Your Dental Health

your dental healthThe health of your mouth can affect the health of your baby.

Start motherhood with a healthy mouth!

If you are pregnant or thinking of becoming pregnant, taking care of your teeth and gums is especially important.

During pregnancy, you are more likely to experience serious gum disease or “periodontitis” (par-ee-oh-dawn-tie-tis) than before you became pregnant. This is because the hormone changes you experience during pregnancy make your gums more sensitive to plaque bacteria. The result can be increased swelling, bleeding, redness and tenderness.

Taking care of oral health during pregnancy helps overall health and helps keep both the mom and baby healthy. A healthy mom helps prevent babies that are born too early or at a low weight. Low birth weight babies are at higher risk for health concerns such as temperature instability, feeding and breathing problems and jaundice.

Make an appointment with your dentist as soon as you know you are pregnant.

Ask your doctor about dental visits if you have a high-risk pregnancy. Dental cleanings,treatment, and local anesthesia are safe any time during pregnancy. Dentist recommended dental x-rays are safe for both you and the baby. Getting all of your tooth decay treated before the baby is born will help prevent the transmission of decay causing germs to your baby. Not getting needed dental care can cause health problems for both you and your baby.

Do you need help paying for dental care?

First Steps Program (Pregnancy Medicaid) provides medical insurance (prenatal medical, emergency dental and limited vision coverage). Call the Help Me Grow Washington Hotline at 1-800-322-2588 or use the Benefit Finder to see if you qualify.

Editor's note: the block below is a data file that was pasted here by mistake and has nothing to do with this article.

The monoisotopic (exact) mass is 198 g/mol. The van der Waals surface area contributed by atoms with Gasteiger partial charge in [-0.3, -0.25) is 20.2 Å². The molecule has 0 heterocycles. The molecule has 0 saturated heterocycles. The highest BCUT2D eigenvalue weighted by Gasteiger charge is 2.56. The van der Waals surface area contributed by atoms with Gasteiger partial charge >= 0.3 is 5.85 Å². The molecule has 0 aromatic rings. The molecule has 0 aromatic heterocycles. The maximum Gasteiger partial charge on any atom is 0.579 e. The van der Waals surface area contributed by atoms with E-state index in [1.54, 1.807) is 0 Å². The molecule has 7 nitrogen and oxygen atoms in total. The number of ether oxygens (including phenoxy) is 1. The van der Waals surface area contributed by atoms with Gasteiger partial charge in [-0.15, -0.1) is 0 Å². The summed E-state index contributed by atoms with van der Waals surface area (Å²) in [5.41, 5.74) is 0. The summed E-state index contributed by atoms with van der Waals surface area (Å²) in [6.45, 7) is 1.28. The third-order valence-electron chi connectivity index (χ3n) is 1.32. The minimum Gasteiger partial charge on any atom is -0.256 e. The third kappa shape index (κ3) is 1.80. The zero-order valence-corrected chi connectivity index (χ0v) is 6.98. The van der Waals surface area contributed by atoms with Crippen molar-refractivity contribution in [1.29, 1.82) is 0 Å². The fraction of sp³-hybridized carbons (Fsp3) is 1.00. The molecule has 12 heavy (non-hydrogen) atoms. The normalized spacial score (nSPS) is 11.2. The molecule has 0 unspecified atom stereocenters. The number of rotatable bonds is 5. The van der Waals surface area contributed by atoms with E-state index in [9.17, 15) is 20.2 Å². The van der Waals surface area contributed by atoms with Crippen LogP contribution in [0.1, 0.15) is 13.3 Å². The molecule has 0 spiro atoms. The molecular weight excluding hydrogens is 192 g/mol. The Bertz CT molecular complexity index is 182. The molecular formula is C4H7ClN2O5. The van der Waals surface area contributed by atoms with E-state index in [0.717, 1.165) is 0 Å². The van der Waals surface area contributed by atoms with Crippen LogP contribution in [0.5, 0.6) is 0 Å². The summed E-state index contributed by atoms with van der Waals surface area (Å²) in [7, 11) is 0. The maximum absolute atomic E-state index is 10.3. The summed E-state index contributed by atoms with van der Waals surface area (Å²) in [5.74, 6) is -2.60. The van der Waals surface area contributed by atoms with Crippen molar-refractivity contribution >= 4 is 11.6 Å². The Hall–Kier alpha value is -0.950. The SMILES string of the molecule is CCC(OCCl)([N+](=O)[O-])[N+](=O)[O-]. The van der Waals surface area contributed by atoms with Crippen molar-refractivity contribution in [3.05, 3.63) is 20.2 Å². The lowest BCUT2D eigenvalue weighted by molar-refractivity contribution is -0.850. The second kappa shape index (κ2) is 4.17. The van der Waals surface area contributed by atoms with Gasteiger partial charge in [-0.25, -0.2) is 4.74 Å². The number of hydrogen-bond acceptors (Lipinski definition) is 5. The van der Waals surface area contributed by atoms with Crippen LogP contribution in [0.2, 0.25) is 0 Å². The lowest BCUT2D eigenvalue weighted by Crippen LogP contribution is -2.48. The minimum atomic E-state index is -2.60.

How to prevent gum disease

Your dental health may affect your baby even after he/she is born. Kissing and sharing food can spread bacteria that cause cavities. To protect your baby, keep your own mouth free of cavities and gum disease and start cleaning your baby’s teeth as soon as they come in.

Watch for signs. Bright red (not pink), swollen or bleeding gums are signs of gum disease. Bad breath and loose teeth are also signs. If you see any of these signs call your dental professional right away.

Get regular check-ups. In general, you should visit the dentist every six months. During pregnancy it is especially important that to continue regular dental visits.

Brush your teeth. Take the time to brush your teeth every day – in the morning, at night and after meals. Brushing your teeth reduces your risk of gum disease.

Floss. Plaque can build between teeth, where your toothbrush can’t reach. Using dental floss everyday can reduce plaque between teeth and around the gum line.

Limit sweet and starchy snacks. Soda pop, candy and chips contain a lot of sugar. These foods feed the bacteria that live in your mouth and cause gum disease.

Learn more at the The National Maternal and Child Oral Health Resource Center website.